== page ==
A Florida man pleaded guilty Tuesday in U.S. District Court to threatening to kill Rep. Ilhan Omar, D-Minn.
According to a plea agreement, David Hannon, 67, a supporter of former President Donald Trump, sent an email to Omar in July 2019, after Omar and three other members of Congress held a televised news conference criticizing then-President Trump.
Hannon entered a guilty plea before U.S. Magistrate Judge Christopher P. Tuite to a single count of threatening a federal official with the intent to intimidate and impede Omar and retaliate against her for performing her official duties. The charge carries a maximum prison sentence of 10 years and a $250,00 fine.
Prosecutors said Hannon sent an email to Omar threatening violence against her and two congressional colleagues of color, whom he referred to as “radical rats,” because of Omar's comments at a news conference that “specifically repeated quotes containing curse words from then-president Trump regarding social issues involving women and minorities,” according to the plea agreement.
“No one should fear violence because of who they are or what they believe,” U.S. Attorney Roger Handberg of the Middle District of Florida said in a statement Tuesday. “Unlawful threats against our elected officials are an assault against our democracy, and we will continue to work with our law enforcement partners to seek justice in these cases.”
The email’s subject that read “[You’re] dead, you radical Muslim,” and in it Hannon wrote that he was going to shoot the lawmakers, including Omar, in the head.
He added that Omar “better get more security, or within a week you and the other three radical rats will be six feet under.”
“This is not a threat but fact,” Hannon wrote, asking whether Omar, who is Muslim, is “ready to die for Islam” and “ready to get out of our country.”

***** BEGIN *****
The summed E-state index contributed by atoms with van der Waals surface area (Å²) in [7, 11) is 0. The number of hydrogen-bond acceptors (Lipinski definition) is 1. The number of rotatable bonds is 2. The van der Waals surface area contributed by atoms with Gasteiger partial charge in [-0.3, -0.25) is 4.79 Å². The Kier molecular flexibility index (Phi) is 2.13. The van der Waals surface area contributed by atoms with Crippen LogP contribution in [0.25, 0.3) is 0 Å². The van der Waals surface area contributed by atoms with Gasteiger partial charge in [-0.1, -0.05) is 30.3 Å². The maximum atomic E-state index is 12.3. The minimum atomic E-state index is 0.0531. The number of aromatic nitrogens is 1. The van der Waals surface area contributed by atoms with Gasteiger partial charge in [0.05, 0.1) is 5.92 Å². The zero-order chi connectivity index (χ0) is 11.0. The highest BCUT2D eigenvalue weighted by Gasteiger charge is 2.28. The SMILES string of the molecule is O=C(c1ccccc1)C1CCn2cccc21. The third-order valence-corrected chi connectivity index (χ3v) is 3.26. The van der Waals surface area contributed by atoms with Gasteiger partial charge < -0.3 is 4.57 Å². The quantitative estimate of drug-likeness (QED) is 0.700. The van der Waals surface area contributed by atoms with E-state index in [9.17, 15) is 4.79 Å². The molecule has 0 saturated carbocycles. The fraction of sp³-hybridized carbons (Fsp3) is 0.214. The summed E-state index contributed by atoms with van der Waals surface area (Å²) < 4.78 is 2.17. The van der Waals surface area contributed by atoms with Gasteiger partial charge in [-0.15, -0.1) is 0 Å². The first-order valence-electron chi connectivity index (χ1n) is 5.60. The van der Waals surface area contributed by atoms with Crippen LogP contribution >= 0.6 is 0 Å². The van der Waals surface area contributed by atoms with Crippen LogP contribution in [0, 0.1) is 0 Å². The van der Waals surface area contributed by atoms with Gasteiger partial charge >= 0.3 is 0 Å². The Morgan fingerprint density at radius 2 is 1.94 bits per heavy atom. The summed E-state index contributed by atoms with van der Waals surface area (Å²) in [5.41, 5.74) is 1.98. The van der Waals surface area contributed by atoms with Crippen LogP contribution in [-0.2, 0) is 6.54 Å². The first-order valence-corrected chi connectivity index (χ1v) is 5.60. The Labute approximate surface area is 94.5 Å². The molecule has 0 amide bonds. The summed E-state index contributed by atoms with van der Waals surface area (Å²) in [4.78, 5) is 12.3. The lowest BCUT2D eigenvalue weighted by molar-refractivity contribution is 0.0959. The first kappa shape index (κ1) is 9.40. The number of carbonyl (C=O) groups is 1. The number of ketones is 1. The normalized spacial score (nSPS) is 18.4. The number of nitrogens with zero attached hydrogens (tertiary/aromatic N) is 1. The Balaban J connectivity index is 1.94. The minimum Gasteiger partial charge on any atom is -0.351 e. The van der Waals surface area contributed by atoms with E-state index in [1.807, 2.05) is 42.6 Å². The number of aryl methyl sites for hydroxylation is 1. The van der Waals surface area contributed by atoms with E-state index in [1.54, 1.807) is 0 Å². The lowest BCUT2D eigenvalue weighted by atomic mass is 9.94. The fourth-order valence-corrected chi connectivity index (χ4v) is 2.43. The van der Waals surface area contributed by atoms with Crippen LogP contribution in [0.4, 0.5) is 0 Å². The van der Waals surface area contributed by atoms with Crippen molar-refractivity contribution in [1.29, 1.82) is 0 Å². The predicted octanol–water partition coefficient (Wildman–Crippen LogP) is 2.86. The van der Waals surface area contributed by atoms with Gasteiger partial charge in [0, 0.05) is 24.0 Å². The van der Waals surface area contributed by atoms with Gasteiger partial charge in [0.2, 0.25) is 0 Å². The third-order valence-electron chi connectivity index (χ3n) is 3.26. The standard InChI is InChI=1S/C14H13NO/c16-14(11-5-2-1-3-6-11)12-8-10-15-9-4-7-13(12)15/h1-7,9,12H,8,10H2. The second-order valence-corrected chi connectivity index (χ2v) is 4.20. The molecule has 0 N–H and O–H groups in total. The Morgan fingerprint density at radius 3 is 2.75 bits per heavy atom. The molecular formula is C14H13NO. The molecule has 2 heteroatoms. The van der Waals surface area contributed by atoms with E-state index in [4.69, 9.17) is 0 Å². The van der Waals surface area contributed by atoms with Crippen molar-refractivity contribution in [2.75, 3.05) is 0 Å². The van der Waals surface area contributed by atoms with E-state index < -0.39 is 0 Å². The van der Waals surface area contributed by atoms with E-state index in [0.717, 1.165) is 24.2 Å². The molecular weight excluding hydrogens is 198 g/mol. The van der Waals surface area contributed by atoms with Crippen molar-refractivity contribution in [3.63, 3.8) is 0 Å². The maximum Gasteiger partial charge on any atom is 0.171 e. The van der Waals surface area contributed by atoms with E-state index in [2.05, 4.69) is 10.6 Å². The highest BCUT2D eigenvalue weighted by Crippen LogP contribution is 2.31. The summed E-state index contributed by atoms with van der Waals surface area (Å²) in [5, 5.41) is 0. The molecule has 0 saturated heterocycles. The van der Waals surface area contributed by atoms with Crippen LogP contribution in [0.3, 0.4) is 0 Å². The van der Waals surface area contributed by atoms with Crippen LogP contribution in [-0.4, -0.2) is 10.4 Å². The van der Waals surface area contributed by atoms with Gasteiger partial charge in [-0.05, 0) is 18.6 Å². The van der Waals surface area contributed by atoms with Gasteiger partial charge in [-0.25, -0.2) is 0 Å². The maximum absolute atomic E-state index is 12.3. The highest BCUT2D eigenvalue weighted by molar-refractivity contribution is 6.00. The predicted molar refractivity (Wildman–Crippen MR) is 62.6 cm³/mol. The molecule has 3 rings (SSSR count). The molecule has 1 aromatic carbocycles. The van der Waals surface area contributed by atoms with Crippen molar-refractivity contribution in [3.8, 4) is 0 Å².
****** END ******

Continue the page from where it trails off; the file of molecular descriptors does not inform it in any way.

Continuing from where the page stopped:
Days before, Trump, who made the group of lawmakers a target of his attacks as he campaigned for re-election, had launched a tirade on Twitter asserting that progressive women in Congress should “go back” and try to fix the “crime infested places” they “originally came from” before they criticize how the U.S. government handled its problems.
According to the plea agreement, Omar’s staff immediately contacted federal investigators over fear that Hannon would carry out violence. Hannon wrote the email from his personal account, investigators said.
Hannon's lawyer, Michael Perry, defended his client's record since the 2019 email threat: “Outside of that one incident, there’s been no follow-throughs with any of the threats that he made, there’s been no further threats, nothing at all,” he said.
Omar's office did not immediately respond to a request for comment.
Omar was sworn into office in 2019, making history as the first African refugee elected to Congress after she fled conflict in Somalia in 1995. Omar is also the first woman of color to represent Minnesota and one of the first two Muslim American women elected to Congress.
“Threatening to kill our elected officials, especially because of their race, ethnicity or religious beliefs, is offensive to our nation’s fundamental values,” Assistant Attorney General Kristen Clarke said in a statement. “All elected officials, regardless of their background, should be able to represent their communities and serve the public free from hate-motivated threats and violence.”